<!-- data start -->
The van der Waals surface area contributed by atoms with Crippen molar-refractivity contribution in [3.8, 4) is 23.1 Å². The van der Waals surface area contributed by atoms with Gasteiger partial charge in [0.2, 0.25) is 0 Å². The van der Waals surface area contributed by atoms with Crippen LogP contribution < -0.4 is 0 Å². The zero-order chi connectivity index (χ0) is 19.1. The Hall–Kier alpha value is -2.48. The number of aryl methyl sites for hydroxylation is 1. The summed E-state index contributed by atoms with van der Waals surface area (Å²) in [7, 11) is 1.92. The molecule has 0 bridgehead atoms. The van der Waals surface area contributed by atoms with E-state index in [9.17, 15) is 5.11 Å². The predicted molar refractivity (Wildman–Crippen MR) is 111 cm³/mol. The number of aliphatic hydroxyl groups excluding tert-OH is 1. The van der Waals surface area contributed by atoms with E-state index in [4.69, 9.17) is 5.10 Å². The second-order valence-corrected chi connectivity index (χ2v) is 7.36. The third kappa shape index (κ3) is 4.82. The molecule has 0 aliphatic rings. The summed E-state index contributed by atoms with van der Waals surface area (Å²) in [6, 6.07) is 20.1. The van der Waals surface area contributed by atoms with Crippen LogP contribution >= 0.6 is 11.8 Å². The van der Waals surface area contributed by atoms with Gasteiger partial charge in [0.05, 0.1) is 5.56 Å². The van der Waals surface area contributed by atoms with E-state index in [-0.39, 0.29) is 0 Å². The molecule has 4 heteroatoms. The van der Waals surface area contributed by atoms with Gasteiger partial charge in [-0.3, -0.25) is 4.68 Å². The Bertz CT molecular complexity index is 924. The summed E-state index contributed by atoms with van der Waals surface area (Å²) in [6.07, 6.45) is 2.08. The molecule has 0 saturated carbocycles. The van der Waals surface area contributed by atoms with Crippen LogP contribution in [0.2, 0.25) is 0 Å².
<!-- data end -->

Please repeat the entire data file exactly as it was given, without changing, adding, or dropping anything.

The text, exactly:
The van der Waals surface area contributed by atoms with Crippen molar-refractivity contribution in [3.8, 4) is 23.1 Å². The van der Waals surface area contributed by atoms with Gasteiger partial charge in [0.2, 0.25) is 0 Å². The van der Waals surface area contributed by atoms with Crippen LogP contribution < -0.4 is 0 Å². The zero-order chi connectivity index (χ0) is 19.1. The Hall–Kier alpha value is -2.48. The number of aryl methyl sites for hydroxylation is 1. The summed E-state index contributed by atoms with van der Waals surface area (Å²) in [7, 11) is 1.92. The molecule has 0 bridgehead atoms. The van der Waals surface area contributed by atoms with E-state index in [9.17, 15) is 5.11 Å². The predicted molar refractivity (Wildman–Crippen MR) is 111 cm³/mol. The number of aliphatic hydroxyl groups excluding tert-OH is 1. The van der Waals surface area contributed by atoms with E-state index in [4.69, 9.17) is 5.10 Å². The second-order valence-corrected chi connectivity index (χ2v) is 7.36. The third kappa shape index (κ3) is 4.82. The molecule has 0 aliphatic rings. The summed E-state index contributed by atoms with van der Waals surface area (Å²) in [6, 6.07) is 20.1. The van der Waals surface area contributed by atoms with Crippen LogP contribution >= 0.6 is 11.8 Å². The van der Waals surface area contributed by atoms with Gasteiger partial charge in [0.05, 0.1) is 5.56 Å². The van der Waals surface area contributed by atoms with E-state index in [-0.39, 0.29) is 0 Å². The molecule has 4 heteroatoms. The van der Waals surface area contributed by atoms with Gasteiger partial charge in [-0.3, -0.25) is 4.68 Å². The Bertz CT molecular complexity index is 924. The summed E-state index contributed by atoms with van der Waals surface area (Å²) in [6.07, 6.45) is 2.08. The molecule has 0 saturated carbocycles. The van der Waals surface area contributed by atoms with Crippen LogP contribution in [0.2, 0.25) is 0 Å².